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Minerva Urologica e Nefrologica 2019 December;71(6):576-82

DOI: 10.23736/S0393-2249.19.03231-4

Copyright © 2019 EDIZIONI MINERVA MEDICA

language: English

Prostate cancer management at an Italian tertiary referral center: does multidisciplinary team meeting influence diagnostic and therapeutic decision-making process? A snapshot of the everyday clinical practice

Stefano DE LUCA 1, 2 , Cristian FIORI 1, 2, Marcello TUCCI 2, 3, Massimiliano POGGIO 1, 2, Simona ALLIS 2, 4, Enrico BOLLITO 2, 5, Federica SOLITRO 2, 6, Roberto PASSERA 7, 8, Consuelo BUTTIGLIERO 2, 3, Francesco PORPIGLIA 1, 2

1 Division of Urology, San Luigi Gonzaga Hospital, Orbassano, Turin, Italy; 2 Department of Oncology, University of Turin, Turin, Italy; 3 Division of Oncology, San Luigi Gonzaga Hospital, Orbassano, Turin, Italy; 4 Division of Radiation Oncology, San Luigi Gonzaga Hospital, Orbassano, Turin, Italy; 5 Division of Pathology, San Luigi Gonzaga Hospital, Orbassano, Turin, Italy; 6 Division of Radiology, San Luigi Gonzaga Hospital, Orbassano, Turin, Italy; 7 Division of Nuclear Medicine, San Giovanni Battista Hospital, Turin, Italy; 8 Department of Medical Sciences, University of Turin, Turin, Italy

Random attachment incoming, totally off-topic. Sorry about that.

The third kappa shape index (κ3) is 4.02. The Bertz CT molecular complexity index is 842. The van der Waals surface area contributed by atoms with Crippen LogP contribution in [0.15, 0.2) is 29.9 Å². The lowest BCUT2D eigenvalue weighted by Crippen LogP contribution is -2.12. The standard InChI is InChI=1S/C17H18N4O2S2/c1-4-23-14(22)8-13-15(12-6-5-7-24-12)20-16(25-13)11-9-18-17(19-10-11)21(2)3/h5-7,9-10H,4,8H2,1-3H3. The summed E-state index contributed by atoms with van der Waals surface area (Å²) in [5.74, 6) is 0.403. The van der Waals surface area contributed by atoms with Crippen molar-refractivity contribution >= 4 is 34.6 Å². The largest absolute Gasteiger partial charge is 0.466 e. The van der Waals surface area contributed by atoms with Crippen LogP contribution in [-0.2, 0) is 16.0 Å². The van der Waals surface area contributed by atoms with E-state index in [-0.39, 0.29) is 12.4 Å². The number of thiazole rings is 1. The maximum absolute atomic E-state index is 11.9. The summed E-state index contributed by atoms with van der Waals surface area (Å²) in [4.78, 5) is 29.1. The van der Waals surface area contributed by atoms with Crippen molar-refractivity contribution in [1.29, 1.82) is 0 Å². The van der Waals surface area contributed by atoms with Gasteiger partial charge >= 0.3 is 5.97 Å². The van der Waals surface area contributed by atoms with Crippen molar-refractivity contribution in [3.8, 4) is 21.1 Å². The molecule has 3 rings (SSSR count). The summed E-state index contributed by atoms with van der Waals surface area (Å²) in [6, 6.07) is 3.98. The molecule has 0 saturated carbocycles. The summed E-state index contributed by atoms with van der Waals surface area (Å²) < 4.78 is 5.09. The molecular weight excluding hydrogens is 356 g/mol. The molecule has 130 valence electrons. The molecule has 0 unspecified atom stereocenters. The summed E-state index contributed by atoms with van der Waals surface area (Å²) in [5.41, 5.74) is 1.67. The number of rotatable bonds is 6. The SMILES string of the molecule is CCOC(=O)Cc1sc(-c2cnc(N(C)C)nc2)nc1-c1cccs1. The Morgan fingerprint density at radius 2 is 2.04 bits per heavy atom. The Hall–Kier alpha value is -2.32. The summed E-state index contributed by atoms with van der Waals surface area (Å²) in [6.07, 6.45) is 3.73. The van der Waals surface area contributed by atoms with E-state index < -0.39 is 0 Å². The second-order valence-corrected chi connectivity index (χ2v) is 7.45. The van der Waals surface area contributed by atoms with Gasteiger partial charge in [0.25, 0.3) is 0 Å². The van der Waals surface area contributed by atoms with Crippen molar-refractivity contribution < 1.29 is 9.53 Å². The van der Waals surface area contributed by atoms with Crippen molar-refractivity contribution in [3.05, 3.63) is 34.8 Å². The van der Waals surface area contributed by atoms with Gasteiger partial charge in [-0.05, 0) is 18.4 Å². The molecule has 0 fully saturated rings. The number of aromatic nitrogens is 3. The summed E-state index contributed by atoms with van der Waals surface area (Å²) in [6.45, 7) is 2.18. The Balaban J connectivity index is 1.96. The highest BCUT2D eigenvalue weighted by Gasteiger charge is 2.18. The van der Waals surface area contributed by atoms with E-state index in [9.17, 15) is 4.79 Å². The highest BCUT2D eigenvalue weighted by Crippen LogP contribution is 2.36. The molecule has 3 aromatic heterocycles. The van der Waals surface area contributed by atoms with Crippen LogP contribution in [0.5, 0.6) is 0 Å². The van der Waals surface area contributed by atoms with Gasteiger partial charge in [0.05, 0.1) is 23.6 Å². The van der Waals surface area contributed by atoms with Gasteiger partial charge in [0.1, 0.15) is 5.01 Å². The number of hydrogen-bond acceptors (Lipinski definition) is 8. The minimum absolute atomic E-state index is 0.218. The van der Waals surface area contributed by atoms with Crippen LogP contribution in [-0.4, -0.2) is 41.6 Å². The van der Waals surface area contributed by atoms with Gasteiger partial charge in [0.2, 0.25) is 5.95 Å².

BACKGROUND: Multidisciplinary team (MDT) management decision-making process appears as an interesting tool to answer most aspects of prostate cancer (PCa) diagnosis and treatment, allowing a fairer choice of therapies. The aim of this study to prospectively investigate the impact on prostate cancer clinical management of the uro-oncology MDT meeting at an Italian tertiary referral center.
METHODS: All cases discussed over an 18-months period at San Luigi Hospital uro-oncology MDT were prospectively evaluated for the impact of the MDT discussion on PCa clinical decision-making. Dilemma and management plan in the monodisciplinary visit before and/or after primary treatment were recorded. Subsequently, the MDT discussed the case and reached a consensus decision, which was also recorded. Changes in diagnostic assessment and patient management from pre- to post-MDT meeting were evaluated by a consultant urologist.
RESULTS: Overall, 201 patients, of which 99, 81 and 21 with local, advanced and metastatic disease respectively, were selected for MDT evaluation. The most frequent reasons for MDT approach after either PCa diagnosis or primary treatment were metastatic disease or locally advanced disease/positive surgical margins/biochemical recurrence, respectively. Patients with local, advanced and metastatic disease had a significative change of diagnostic/therapeutic management in 23.2%, 46.9% and 33.4%, respectively (P<0.001). Multimodal treatment was recommended in 25.3%.
CONCLUSIONS: The uro-oncology MDT meeting alters management plans in at least one-quarter of patients reaching almost 50% of cases in locally advanced disease.


KEY WORDS: Prostatic neoplasms; Interdisciplinary studies; Decision making; Radiation oncology

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